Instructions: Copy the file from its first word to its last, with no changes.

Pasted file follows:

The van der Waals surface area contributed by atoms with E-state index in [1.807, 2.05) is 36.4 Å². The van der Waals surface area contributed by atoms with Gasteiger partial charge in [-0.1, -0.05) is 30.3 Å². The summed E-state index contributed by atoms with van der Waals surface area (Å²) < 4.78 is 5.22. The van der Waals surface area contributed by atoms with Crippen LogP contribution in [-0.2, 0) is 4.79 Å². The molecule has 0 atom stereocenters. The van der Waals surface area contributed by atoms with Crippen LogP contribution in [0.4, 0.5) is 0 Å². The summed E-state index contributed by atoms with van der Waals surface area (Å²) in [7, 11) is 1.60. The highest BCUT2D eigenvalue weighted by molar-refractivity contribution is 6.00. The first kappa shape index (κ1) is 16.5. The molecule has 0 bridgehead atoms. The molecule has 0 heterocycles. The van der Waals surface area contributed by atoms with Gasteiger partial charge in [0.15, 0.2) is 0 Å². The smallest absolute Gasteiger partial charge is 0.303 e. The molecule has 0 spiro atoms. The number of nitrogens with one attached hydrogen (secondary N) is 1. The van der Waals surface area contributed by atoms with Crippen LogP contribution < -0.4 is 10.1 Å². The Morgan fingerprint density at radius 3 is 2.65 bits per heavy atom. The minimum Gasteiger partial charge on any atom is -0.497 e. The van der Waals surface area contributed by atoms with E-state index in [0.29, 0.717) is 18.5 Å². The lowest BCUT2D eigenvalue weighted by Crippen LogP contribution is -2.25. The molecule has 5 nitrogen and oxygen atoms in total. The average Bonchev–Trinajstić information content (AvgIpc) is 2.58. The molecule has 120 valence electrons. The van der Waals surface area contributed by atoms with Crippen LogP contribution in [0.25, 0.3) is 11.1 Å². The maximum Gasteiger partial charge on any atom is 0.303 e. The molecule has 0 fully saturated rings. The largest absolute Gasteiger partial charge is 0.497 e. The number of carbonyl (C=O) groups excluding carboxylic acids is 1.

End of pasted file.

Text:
The van der Waals surface area contributed by atoms with E-state index in [1.807, 2.05) is 36.4 Å². The van der Waals surface area contributed by atoms with Gasteiger partial charge in [-0.1, -0.05) is 30.3 Å². The summed E-state index contributed by atoms with van der Waals surface area (Å²) < 4.78 is 5.22. The van der Waals surface area contributed by atoms with Crippen LogP contribution in [-0.2, 0) is 4.79 Å². The molecule has 0 atom stereocenters. The van der Waals surface area contributed by atoms with Crippen LogP contribution in [0.4, 0.5) is 0 Å². The summed E-state index contributed by atoms with van der Waals surface area (Å²) in [7, 11) is 1.60. The highest BCUT2D eigenvalue weighted by molar-refractivity contribution is 6.00. The first kappa shape index (κ1) is 16.5. The molecule has 0 bridgehead atoms. The molecule has 0 heterocycles. The van der Waals surface area contributed by atoms with Gasteiger partial charge in [0.15, 0.2) is 0 Å². The smallest absolute Gasteiger partial charge is 0.303 e. The molecule has 0 spiro atoms. The number of nitrogens with one attached hydrogen (secondary N) is 1. The van der Waals surface area contributed by atoms with Crippen LogP contribution < -0.4 is 10.1 Å². The Morgan fingerprint density at radius 3 is 2.65 bits per heavy atom. The minimum Gasteiger partial charge on any atom is -0.497 e. The van der Waals surface area contributed by atoms with E-state index in [0.29, 0.717) is 18.5 Å². The lowest BCUT2D eigenvalue weighted by Crippen LogP contribution is -2.25. The molecule has 5 nitrogen and oxygen atoms in total. The average Bonchev–Trinajstić information content (AvgIpc) is 2.58. The molecule has 120 valence electrons. The van der Waals surface area contributed by atoms with Crippen LogP contribution in [0.25, 0.3) is 11.1 Å². The maximum Gasteiger partial charge on any atom is 0.303 e. The molecule has 0 fully saturated rings. The largest absolute Gasteiger partial charge is 0.497 e. The number of carbonyl (C=O) groups excluding carboxylic acids is 1.